British pharmaceutical company Synairgen claimed its new respiratory treatment for coronavirus reduced the number of Covid-19 hospital patients requiring intensive care in a clinical trial.
The company said its nebulizer treatment reduced the risk of developing severe disease in patients by 79% compared to those who received placebo in the initial trials, and that patients who received the treatment “had more than twice the more likely to be cured (defined as “no limitation in activities”. or “no clinical or virologic evidence of infection”) during the treatment period compared to those given a placebo, “Synairgen said.
The study has not yet been published in a peer-reviewed journal, nor the full data made public, however.
The drug, SNG001, is a formulation of a natural antiviral protein called interferon beta that is inhaled directly into the lungs, in the hope of stimulating an immune response. Treatment aims to prevent infected patients who are deteriorating from needing oxygen to be placed on a ventilator.
“This assessment of SNG001 in Covid-19 patients could signal a major breakthrough in the treatment of Covid-19 hospital patients,” said Synairgen CEO Richard Marsden.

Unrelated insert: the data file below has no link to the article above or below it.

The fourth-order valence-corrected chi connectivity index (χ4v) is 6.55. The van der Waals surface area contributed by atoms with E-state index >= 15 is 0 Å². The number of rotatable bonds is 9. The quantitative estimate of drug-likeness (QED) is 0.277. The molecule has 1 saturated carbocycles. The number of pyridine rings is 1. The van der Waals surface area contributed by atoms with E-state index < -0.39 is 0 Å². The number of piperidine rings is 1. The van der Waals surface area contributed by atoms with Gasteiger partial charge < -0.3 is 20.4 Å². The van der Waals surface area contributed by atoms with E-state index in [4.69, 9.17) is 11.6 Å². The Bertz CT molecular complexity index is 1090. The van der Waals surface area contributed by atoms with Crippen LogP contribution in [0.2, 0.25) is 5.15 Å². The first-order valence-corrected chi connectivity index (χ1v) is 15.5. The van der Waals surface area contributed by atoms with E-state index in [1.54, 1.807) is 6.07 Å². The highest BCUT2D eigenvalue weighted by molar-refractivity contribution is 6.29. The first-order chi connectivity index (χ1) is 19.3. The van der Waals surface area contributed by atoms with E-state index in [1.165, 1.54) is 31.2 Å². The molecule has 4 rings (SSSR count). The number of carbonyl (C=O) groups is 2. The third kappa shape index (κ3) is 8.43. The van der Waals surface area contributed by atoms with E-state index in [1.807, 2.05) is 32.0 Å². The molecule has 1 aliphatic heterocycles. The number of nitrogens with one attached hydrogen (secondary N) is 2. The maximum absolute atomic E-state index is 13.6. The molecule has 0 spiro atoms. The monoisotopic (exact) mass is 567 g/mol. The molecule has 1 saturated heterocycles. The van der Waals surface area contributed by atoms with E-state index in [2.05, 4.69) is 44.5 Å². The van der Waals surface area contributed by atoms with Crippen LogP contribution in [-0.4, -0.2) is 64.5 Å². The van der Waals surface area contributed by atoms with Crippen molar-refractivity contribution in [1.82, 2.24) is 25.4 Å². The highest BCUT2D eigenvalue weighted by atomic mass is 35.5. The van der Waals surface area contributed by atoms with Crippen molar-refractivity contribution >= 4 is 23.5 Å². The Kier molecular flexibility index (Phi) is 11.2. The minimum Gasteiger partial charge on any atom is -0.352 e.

“Our efforts are now focused on working with regulators and other key groups to advance this potential Covid-19 treatment as quickly as possible.”
The double-blind, placebo-controlled trial studied 101 patients at nine specialist hospital sites in the UK between March 30 and May 27.
The trial’s chief investigator, Professor Tom Wilkinson, hailed a “capital coordinated effort” and said the results confirmed the researchers’ belief that interferon beta has “enormous potential as an inhaled drug for be able to restore the lung’s immune response, improve protection, accelerate recovery. and counter the impact. “
Synairgen will now have to present results to regulators around the world and hopes to track antiviral drug remdesivir by receiving emergency approval from the UK government.
UK investment bank Finncap tripled Synairgen’s target price from 120 pence per share to 360 pence per share in response to the news.